Friday, February 02, 2007

Renting an Office

Microsoft Office, that is; the software behemoth is testing a pay as you go rental scheme for the must-have (whether you like it or not) suite.

Would you pay $15 a month to use Microsoft Office 2003?

Some users, who are helping Microsoft test whether renting Office might be preferable to buying it for certain groups of customers, say they would.

Microsoft has been testing quietly a new "pay-as-you-go" rental program for Office 2003 in South Africa, Mexico and Romania, and will decide in the next couple of months whether to extend the program to include Office 2007.

A couple of observations:

  • Pay as you go is a smart idea. Office's pricing is a problem for home users (who often need Word, and maybe Excel) but don't want to shell out the rather high cost for it. A monthly charge is easier to bear.
  • It's clearly a response to competition from things like OpenOffice and Google Documents & Spreadsheets, which are reasonable alternatives for those who don't want to pay for Office.

That said, I don't think they've gotten it right.

First of all, the scheme is not exactly simple:

In the "Office Prepaid Trial," Microsoft is relying on system builders to sell users cards that provide them three months' worth of Office 2003 usage for a set fee, said Chris Capossela, a corporate vice president with Microsoft's Business division. With FlexGo, an entire PC system — hardware and software — is leased; with the Office Prepaid Trial program, only Office (either Office Small Business or Office Student and Teachers Edition) is rented out, Capossela explained.

Under terms of the Office Prepaid Trial, users must return to the system builders who sold them their original PC in order to purchase another three-month incremental of Office-rental time. If a user decides against re-upping, the version of Office 2003 that is on the user's PC goes into reduced functionality mode, providing users with nothing more than the ability to view documents.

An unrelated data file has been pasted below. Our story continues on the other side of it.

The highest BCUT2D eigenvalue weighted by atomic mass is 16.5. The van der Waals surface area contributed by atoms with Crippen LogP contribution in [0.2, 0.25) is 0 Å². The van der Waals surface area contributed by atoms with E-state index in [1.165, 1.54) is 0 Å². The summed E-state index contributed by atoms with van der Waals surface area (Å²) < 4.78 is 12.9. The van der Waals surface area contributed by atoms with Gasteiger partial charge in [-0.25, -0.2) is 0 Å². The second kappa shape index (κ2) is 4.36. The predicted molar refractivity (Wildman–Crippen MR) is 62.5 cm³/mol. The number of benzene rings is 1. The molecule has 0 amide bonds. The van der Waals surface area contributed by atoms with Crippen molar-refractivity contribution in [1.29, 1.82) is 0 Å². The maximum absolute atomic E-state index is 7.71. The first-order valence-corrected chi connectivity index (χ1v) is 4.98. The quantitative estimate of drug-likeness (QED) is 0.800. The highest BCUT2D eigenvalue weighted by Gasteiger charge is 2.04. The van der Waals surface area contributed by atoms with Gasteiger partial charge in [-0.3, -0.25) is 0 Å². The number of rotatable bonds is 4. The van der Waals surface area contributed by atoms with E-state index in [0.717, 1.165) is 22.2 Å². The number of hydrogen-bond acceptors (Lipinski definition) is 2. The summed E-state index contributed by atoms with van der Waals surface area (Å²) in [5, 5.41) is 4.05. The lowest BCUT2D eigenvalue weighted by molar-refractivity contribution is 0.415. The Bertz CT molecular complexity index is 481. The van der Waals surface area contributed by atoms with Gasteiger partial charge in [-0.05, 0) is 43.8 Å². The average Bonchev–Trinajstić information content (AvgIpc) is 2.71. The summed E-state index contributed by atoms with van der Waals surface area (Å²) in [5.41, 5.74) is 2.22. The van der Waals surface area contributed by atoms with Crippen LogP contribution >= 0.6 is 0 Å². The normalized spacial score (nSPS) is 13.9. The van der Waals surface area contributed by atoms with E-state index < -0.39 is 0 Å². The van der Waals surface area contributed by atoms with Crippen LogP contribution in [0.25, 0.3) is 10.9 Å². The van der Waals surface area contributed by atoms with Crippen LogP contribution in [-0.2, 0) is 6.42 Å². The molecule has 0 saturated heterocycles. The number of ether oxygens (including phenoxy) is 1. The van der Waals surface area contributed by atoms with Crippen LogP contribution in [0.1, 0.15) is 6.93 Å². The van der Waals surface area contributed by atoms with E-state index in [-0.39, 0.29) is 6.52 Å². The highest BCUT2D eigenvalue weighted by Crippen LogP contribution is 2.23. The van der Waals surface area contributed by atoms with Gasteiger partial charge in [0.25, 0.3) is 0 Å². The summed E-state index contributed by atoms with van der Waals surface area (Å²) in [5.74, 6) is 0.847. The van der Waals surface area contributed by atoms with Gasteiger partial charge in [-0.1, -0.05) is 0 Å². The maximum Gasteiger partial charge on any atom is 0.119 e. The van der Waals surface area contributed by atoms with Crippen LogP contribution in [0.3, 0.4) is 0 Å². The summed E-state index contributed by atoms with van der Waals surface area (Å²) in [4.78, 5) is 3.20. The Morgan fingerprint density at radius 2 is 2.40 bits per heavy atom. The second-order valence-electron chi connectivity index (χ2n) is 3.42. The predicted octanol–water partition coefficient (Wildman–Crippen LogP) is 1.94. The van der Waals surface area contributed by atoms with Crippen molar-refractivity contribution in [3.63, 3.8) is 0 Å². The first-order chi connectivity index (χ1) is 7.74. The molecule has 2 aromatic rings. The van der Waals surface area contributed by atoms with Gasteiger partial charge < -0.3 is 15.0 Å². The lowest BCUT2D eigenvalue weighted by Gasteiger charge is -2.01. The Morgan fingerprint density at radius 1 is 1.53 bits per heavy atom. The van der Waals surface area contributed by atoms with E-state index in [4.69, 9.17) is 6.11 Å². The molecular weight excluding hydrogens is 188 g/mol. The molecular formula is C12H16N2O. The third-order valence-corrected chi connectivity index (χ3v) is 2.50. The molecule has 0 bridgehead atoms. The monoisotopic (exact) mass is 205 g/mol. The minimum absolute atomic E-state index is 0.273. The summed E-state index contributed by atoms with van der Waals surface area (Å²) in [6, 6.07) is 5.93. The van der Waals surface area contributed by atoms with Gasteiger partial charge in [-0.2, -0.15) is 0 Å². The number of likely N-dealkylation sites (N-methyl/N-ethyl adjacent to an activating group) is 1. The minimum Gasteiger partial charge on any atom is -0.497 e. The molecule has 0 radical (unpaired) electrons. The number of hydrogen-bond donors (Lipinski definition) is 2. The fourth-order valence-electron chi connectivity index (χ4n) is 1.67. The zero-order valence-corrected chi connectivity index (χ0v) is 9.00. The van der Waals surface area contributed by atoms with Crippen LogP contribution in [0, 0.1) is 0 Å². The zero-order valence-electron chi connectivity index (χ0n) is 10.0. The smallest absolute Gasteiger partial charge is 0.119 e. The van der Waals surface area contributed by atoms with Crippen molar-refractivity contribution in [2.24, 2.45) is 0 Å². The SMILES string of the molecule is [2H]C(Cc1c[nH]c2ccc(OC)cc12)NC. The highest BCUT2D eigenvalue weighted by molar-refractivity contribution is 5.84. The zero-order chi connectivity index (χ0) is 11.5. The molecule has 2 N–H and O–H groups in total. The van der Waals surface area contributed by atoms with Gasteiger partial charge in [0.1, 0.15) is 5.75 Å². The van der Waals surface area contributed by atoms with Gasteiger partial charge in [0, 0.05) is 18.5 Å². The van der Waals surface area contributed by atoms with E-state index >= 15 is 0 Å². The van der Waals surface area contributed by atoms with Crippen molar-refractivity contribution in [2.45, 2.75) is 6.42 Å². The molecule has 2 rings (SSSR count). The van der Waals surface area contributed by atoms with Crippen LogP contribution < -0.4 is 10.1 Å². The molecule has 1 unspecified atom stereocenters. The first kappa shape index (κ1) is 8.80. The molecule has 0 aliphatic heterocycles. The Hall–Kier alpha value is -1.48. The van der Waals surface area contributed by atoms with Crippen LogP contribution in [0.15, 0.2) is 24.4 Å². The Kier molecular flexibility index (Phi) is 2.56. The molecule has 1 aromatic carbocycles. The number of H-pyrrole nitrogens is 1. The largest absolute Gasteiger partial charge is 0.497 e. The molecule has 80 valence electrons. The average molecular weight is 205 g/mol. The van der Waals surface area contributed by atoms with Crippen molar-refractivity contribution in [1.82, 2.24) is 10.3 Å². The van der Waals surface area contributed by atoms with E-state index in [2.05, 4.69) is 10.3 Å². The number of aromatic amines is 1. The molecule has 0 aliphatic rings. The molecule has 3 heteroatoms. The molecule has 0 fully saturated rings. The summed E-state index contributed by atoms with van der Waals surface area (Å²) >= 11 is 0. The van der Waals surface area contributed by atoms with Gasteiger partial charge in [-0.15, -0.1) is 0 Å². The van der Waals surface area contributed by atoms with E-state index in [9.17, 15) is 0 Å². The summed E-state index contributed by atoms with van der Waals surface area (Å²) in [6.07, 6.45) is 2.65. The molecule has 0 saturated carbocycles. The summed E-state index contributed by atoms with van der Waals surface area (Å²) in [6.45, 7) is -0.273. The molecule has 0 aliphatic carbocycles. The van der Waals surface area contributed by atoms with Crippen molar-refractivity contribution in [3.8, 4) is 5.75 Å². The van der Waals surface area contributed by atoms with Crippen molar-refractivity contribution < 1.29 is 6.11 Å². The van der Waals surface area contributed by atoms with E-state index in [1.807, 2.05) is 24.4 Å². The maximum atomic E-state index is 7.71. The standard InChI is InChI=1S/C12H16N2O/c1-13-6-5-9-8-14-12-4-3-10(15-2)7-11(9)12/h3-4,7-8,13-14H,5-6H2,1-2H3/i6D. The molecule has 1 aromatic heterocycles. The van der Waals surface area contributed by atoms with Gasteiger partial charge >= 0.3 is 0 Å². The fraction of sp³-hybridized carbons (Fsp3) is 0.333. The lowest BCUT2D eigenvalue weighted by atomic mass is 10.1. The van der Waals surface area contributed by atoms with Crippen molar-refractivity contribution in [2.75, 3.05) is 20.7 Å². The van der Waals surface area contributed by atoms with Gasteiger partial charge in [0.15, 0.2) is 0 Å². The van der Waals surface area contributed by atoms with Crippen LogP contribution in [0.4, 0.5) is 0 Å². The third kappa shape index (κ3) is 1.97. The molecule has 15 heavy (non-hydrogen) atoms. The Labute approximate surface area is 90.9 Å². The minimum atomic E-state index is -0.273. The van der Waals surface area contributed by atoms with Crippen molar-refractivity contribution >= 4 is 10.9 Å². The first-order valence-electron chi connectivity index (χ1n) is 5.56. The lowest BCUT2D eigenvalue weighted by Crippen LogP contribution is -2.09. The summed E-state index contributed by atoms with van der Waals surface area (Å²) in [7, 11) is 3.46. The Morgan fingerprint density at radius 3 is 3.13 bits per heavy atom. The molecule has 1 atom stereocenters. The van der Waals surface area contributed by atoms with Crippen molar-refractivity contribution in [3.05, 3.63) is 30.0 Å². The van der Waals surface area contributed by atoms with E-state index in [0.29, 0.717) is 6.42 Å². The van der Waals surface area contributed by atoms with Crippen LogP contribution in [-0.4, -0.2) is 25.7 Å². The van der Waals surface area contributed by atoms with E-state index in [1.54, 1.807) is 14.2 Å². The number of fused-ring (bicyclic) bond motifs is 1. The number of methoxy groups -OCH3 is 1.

You need to be able to go to Microsoft's site and sign up for it to work, I think.

Second, the price is too high. I think Microsoft can probably get away with charging for something that others are giving away free, because theirs is the standard that everyone has to coexist with. But $15 is too much - $180/year - for this. Maybe $5. Maybe less.

Third, it generally stinks of missed opportunity. Why not bundle some additional services for extra charges so that a small business can get things an entire suite of business apps for a monthly fee?

In fairness to Microsoft, they're in a tough spot; Office revenue is very important to the company, and a software as a service model that's too appealing will cut into that revenue. But competitive pressure might force the issue.

How's the trial going?

Capossela said the four-month-old Office Prepaid Trial has been really successful in South Africa and Romania, but not as well received in Mexico. He said he wasn't sure yet what accounted for the differences in user reception of the trials.

Capossela added that Microsoft will be reviewing some time in the next couple of months the feedback it has received as part of the trial and will decide then whether to extend it to other countries and whether to add Office 2007 to the list of rentable Office SKUs.

It will be interesting to see if this takes off, and how well Microsoft can respond to competition in this area.


Cahill said...

Try to "google office" stuff. Docs, spreadsheets, etc. for free.

Microsoft_SUCKS said...

Try ThinkFree for word processing, spreadsheets and presentation and try Projity for project management. They combine to offer replacements for all Office components. Google is another good alternative but they don't have project management and their other solutions don't seem advanced for such a company. I really don't like Office and this sounds like a klug

Anonymous said...

Speaking of interesing Microsoft marketing...
A personality quiz that tells you which Office application you are; it's free!